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A common complication caused by prolonged high blood glucose levels, is nerve damage, known as diabetic neuropathy.
Nerves are found throughout your body. They are responsible for everything you feel from warmth and cold to pain. They also play a vital role in controlling your heart rate, digestion system, bladder control and sexual function.
Small blood vessels provide nerves with nutrients and oxygen required to survive and function. Your nerves are extremely sensitive to any change in their oxygen and nutrient supply.
Damage to these small blood vessels occurs when blood, containing high levels of glucose, travels through them on its way to feed your nerves.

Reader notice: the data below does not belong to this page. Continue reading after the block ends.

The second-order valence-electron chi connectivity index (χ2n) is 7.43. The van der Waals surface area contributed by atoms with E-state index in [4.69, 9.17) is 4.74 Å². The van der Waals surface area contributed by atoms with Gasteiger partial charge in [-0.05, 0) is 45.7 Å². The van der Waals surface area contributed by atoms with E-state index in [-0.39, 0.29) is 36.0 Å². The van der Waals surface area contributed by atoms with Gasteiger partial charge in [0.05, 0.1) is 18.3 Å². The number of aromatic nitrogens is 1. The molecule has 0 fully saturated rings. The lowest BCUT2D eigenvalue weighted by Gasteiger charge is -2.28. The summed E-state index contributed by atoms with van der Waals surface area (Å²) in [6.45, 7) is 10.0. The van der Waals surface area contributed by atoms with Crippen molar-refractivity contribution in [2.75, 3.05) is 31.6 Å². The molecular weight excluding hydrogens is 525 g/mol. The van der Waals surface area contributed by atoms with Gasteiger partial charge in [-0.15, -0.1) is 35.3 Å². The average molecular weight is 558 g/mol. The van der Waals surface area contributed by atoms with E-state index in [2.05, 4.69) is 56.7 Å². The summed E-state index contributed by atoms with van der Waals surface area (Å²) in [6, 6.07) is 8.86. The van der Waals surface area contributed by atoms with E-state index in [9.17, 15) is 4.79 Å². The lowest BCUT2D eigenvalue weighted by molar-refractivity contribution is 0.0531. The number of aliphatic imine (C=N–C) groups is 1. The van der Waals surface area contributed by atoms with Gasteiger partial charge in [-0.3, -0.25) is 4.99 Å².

When the small blood vessels are damaged, a sufficient supply of nutrients and oxygen no longer reaches the nerve, causing the nerve to become damaged and eventually die.
The first sign of nerve damage occurs in the feet. It might feel like numbness, tingling or burning. If left untreated it can lead to complete loss of feeling, and spread to other parts of the body.
The area of the body most often affected by nerve damage is the feet. Small injuries such as a blister can be undetected due to loss of feeling. Left untreated these injuries can become infected, and, in severe cases, require amputation.
To prevent injuries from progressing, it is important to conduct regular foot exams. This will not require much time, and will help injuries from becoming serious.